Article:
Megapode survey too late
The first survey of the Tongan island of Late since 1993, when eggs of the Polynesian Megapode Megapodius pritchardii were translocated there as part of a conservation project, has failed to find any sign of the species.
In June 1989, the Government of the Kingdom of Tonga initiated a bird conservation programme with the German-based Brehm Fund for International Bird Conservation. In addition to the programme's 1993 translocation of megapode eggs from Niuafo'ou to Fonualei (which was confirmed as being a success by a 2003 survey), 63 eggs were transferred to Late in two separate visits.
The survey of Late was carried out from 20–25 July 2004, with funding from the Van Tienhoven Foundation for International Nature Protection. It was undertaken by Fiji-based ornithologist and BirdLife representative, Dick Watling, with assistants Eva Taumalolo and Siua Maile.
Late has an area of nearly 19 km², is almost completely forest-covered, and has had no recent volcanic activity. As such, the island had been considered much more likely to provide a secure translocation site for the megapode (known locally as the 'Malau') than Fonualei, which is a vigorously active volcanic island of less than 5km².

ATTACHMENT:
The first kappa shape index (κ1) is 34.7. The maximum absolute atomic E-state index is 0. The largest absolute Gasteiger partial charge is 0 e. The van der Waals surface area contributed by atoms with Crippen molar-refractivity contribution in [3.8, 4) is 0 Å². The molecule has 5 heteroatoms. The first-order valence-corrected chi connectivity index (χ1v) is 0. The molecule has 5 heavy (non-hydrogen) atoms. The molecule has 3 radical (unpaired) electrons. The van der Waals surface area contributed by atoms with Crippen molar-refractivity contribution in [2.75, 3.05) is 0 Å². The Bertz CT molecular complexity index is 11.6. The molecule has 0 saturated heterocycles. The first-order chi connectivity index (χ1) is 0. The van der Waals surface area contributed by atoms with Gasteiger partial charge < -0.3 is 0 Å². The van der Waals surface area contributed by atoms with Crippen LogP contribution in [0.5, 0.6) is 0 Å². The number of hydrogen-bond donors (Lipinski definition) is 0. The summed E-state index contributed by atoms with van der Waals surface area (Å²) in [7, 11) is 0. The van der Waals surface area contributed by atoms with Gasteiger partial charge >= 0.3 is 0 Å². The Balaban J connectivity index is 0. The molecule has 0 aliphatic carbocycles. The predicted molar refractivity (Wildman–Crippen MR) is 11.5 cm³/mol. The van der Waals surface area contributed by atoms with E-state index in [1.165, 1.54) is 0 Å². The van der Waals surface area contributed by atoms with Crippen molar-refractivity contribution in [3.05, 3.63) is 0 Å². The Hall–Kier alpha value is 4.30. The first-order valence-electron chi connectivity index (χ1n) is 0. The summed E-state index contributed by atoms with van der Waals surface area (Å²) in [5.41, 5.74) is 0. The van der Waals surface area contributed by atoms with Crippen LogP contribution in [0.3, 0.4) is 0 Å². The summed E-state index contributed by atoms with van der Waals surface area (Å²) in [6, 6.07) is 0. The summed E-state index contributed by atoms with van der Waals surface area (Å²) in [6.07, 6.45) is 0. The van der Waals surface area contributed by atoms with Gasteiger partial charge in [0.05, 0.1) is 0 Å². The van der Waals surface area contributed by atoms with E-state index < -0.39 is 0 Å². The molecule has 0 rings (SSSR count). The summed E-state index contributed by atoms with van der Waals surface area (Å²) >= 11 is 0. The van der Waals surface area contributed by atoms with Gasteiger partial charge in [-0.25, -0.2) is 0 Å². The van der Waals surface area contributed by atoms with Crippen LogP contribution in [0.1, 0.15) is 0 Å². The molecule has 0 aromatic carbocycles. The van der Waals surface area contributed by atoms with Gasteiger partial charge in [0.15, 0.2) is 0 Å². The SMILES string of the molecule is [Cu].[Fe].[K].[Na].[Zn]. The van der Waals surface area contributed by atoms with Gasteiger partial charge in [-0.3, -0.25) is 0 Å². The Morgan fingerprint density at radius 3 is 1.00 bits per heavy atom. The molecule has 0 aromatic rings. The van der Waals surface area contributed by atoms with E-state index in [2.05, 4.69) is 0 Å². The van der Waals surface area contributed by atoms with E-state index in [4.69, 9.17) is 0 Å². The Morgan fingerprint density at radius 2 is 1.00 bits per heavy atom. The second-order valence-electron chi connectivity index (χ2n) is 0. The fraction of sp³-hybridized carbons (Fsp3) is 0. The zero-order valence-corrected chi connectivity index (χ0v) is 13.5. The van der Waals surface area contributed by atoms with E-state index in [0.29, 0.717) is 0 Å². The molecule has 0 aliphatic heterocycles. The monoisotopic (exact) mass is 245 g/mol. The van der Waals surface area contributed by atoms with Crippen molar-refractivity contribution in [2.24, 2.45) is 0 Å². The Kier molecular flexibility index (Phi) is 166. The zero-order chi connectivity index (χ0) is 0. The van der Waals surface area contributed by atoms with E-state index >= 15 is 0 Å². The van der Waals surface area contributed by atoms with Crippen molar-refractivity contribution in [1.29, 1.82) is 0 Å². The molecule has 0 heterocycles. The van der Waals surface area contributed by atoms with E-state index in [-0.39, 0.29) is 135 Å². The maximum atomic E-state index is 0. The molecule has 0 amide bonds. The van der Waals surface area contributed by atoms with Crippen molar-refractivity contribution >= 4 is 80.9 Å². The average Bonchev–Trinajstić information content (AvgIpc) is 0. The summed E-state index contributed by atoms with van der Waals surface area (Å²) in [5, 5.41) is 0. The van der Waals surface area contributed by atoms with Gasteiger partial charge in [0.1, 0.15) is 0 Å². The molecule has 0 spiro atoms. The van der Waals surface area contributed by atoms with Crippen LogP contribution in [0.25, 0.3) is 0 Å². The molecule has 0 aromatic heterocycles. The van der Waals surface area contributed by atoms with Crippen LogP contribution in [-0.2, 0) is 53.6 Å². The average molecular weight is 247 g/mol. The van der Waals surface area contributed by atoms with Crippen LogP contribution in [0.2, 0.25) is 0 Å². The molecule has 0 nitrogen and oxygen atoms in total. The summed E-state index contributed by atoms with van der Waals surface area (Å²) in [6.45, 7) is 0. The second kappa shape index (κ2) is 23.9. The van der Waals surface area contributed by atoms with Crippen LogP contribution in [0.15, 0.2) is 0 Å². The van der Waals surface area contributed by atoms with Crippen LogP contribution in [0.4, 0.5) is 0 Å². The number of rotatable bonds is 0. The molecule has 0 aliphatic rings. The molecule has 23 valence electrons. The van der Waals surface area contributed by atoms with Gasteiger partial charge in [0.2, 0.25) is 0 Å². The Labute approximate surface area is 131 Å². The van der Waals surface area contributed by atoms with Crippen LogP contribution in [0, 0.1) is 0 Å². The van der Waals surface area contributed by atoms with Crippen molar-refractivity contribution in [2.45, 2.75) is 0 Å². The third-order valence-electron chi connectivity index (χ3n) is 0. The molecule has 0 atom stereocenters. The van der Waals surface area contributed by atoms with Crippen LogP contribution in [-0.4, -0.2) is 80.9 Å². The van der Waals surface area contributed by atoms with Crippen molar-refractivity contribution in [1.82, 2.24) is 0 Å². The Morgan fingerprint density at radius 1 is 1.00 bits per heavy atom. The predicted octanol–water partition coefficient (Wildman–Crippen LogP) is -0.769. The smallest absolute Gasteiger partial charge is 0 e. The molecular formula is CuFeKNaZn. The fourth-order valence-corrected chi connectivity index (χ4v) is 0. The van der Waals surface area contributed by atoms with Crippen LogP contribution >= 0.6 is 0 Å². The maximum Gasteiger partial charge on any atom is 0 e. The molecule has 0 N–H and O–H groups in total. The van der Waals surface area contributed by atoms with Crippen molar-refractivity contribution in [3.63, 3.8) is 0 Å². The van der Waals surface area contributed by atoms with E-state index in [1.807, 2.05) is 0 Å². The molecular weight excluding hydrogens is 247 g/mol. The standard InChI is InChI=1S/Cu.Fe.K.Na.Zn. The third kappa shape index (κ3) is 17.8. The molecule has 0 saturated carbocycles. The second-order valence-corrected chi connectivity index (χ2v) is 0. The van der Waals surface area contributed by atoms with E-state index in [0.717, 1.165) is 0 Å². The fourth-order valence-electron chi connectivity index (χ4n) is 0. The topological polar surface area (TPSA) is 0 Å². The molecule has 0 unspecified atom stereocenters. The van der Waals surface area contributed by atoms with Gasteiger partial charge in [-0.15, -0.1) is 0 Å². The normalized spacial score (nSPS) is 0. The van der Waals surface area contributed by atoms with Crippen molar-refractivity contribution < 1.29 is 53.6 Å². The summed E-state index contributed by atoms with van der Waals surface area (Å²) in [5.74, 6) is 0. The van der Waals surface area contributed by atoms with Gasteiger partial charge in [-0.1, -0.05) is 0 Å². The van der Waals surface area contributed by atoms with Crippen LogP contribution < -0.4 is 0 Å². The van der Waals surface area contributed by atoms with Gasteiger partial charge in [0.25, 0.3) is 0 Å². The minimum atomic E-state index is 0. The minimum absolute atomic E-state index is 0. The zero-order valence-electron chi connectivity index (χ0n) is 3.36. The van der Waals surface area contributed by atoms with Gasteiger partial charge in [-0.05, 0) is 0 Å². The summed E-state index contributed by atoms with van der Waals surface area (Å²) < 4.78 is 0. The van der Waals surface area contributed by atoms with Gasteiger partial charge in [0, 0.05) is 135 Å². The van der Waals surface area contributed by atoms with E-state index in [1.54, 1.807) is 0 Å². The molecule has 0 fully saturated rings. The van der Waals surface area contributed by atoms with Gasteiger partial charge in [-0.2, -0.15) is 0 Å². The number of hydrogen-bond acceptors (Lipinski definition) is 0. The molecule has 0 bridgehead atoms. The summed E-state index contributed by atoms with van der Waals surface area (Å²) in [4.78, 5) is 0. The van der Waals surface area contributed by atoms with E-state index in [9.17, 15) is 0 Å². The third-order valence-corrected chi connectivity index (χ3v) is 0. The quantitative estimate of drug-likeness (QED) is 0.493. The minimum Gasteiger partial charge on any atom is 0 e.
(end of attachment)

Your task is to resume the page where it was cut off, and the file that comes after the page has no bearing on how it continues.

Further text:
The survey on Late concentrated around the brackish inland lake where the megapode eggs were buried in 1993. No sign of Malau nesting was found here or elsewhere. In addition, calls of the Malau were repeatedly broadcast from sites giving a good view of the surrounding area – but no Malau responded and none were seen. On Fonualei, this method had been very successful in attracting curious birds to come to the broadcast site. The survey confirmed the apparently very suitable habitat of the island, but also noted the remarkable devastation caused by Cyclone Waka in 2001 – it is estimated that 30-50% of all large trees on the island had been felled as a result.